• Red – where progress is not on schedule
  • Amber – where some elements need more work
  • Green – where all activities are on target
  • Blue – where the trainee is ahead of the programme and using skills to add value.


Efficient and effective training and development of employees is an essential element for Tesco’s continuing growth in an increasingly commercial world. Tesco requires employees who are committed and flexible in order to aid its expansion of the business. The expansion of Tesco relies on retaining existing customers and acquiring new ones. All customers need to be confident and happy in Tesco. This relies on committed and flexible employees delivering the highest standards of service to meet Tesco’s objectives. Tesco’s structured approach to training and developing its existing and new employees provides a strong foundation for its continuing growth.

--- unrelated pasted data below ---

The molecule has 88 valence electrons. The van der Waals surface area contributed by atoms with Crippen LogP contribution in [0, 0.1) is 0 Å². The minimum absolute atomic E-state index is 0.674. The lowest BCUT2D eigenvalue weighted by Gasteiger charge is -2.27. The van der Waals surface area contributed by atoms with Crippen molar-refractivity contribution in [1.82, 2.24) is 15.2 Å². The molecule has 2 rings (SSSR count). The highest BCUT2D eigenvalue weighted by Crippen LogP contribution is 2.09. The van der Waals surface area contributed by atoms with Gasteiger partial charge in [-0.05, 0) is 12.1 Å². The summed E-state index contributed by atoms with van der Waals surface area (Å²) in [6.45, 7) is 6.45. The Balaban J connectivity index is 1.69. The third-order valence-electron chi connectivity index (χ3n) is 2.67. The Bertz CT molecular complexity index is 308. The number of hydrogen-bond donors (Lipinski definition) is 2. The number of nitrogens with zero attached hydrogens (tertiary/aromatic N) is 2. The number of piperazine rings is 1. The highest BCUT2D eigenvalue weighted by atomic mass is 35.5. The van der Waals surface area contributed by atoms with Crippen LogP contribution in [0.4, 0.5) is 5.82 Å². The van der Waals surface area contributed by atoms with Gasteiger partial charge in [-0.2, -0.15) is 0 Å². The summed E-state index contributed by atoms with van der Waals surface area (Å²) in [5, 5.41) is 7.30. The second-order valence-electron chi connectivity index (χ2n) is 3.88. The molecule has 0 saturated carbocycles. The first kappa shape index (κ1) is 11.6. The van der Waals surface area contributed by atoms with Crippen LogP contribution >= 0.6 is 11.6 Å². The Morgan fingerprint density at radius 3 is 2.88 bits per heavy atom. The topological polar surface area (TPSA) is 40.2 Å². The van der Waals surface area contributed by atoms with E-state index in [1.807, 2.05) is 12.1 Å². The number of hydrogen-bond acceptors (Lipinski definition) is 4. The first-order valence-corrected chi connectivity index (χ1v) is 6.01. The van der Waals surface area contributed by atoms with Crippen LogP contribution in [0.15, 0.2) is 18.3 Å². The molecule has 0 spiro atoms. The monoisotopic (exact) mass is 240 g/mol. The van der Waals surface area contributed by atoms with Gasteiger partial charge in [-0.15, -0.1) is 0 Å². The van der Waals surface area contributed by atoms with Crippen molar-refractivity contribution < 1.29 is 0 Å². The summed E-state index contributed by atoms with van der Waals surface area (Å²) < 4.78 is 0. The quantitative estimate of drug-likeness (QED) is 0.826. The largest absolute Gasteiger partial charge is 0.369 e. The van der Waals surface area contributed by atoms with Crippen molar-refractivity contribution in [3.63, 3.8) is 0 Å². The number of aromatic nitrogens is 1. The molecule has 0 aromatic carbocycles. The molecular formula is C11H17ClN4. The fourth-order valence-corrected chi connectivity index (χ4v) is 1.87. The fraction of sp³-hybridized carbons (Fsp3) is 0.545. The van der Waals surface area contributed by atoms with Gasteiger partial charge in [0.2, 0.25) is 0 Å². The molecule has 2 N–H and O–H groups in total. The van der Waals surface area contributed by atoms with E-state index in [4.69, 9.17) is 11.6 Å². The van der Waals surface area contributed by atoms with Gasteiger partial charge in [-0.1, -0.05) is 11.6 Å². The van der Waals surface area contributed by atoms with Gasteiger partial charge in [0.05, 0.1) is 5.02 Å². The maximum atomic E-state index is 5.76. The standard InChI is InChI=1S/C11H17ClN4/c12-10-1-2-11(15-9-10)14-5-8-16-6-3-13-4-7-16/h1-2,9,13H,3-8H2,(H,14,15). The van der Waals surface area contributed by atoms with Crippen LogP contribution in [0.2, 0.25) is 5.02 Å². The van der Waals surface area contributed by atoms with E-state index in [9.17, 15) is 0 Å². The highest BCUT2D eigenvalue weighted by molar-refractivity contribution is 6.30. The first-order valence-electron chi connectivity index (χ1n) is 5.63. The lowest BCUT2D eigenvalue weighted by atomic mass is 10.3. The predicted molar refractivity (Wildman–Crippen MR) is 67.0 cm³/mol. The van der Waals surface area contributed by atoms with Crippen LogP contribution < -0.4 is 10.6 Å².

1.      Explain the difference between training and development. How have changes in customer expectations affected Tesco and its need to train staff?

2.      List the methods of training carried out by Tesco. Describe how training needs are identified.

3.      Analyse Tesco’s method of developing its employees. Consider the strengths and weaknesses of such a programme.

4.      Evaluate the benefits for Tesco in providing a structured training programme. To what extent do you think the training has achieved a Return on Investment?

5.      Analyse the case and highlight the main points.